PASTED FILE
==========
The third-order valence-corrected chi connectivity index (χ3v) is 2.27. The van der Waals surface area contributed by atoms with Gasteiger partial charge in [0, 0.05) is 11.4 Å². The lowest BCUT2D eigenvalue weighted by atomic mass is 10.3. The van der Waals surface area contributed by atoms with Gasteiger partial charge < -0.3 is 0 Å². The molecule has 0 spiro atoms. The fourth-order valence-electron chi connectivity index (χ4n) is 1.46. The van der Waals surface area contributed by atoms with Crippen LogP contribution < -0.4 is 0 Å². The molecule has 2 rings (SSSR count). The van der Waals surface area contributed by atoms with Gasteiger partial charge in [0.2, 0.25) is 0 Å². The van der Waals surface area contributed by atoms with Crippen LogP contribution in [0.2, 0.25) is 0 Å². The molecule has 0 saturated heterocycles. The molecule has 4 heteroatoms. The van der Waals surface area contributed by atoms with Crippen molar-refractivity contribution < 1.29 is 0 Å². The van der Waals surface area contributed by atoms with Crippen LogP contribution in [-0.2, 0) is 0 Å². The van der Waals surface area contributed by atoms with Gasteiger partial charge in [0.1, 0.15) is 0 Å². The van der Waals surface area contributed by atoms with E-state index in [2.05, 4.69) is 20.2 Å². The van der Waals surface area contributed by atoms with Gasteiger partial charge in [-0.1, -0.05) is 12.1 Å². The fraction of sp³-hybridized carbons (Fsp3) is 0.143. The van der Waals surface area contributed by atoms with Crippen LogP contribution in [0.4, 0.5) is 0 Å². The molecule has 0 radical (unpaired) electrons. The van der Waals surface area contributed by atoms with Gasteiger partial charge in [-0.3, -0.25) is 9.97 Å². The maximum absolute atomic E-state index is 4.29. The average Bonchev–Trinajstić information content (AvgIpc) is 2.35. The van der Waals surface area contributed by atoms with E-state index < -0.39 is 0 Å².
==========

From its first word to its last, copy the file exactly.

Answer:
The third-order valence-corrected chi connectivity index (χ3v) is 2.27. The van der Waals surface area contributed by atoms with Gasteiger partial charge in [0, 0.05) is 11.4 Å². The lowest BCUT2D eigenvalue weighted by atomic mass is 10.3. The van der Waals surface area contributed by atoms with Gasteiger partial charge < -0.3 is 0 Å². The molecule has 0 spiro atoms. The fourth-order valence-electron chi connectivity index (χ4n) is 1.46. The van der Waals surface area contributed by atoms with Crippen LogP contribution < -0.4 is 0 Å². The molecule has 2 rings (SSSR count). The van der Waals surface area contributed by atoms with Gasteiger partial charge in [0.2, 0.25) is 0 Å². The van der Waals surface area contributed by atoms with Crippen LogP contribution in [0.2, 0.25) is 0 Å². The molecule has 0 saturated heterocycles. The molecule has 4 heteroatoms. The van der Waals surface area contributed by atoms with Crippen molar-refractivity contribution < 1.29 is 0 Å². The van der Waals surface area contributed by atoms with Crippen LogP contribution in [-0.2, 0) is 0 Å². The van der Waals surface area contributed by atoms with Gasteiger partial charge in [0.1, 0.15) is 0 Å². The van der Waals surface area contributed by atoms with E-state index in [2.05, 4.69) is 20.2 Å². The van der Waals surface area contributed by atoms with Gasteiger partial charge in [-0.1, -0.05) is 12.1 Å². The fraction of sp³-hybridized carbons (Fsp3) is 0.143. The van der Waals surface area contributed by atoms with Crippen LogP contribution in [0.4, 0.5) is 0 Å². The molecule has 0 radical (unpaired) electrons. The van der Waals surface area contributed by atoms with Gasteiger partial charge in [-0.3, -0.25) is 9.97 Å². The maximum absolute atomic E-state index is 4.29. The average Bonchev–Trinajstić information content (AvgIpc) is 2.35. The van der Waals surface area contributed by atoms with E-state index < -0.39 is 0 Å².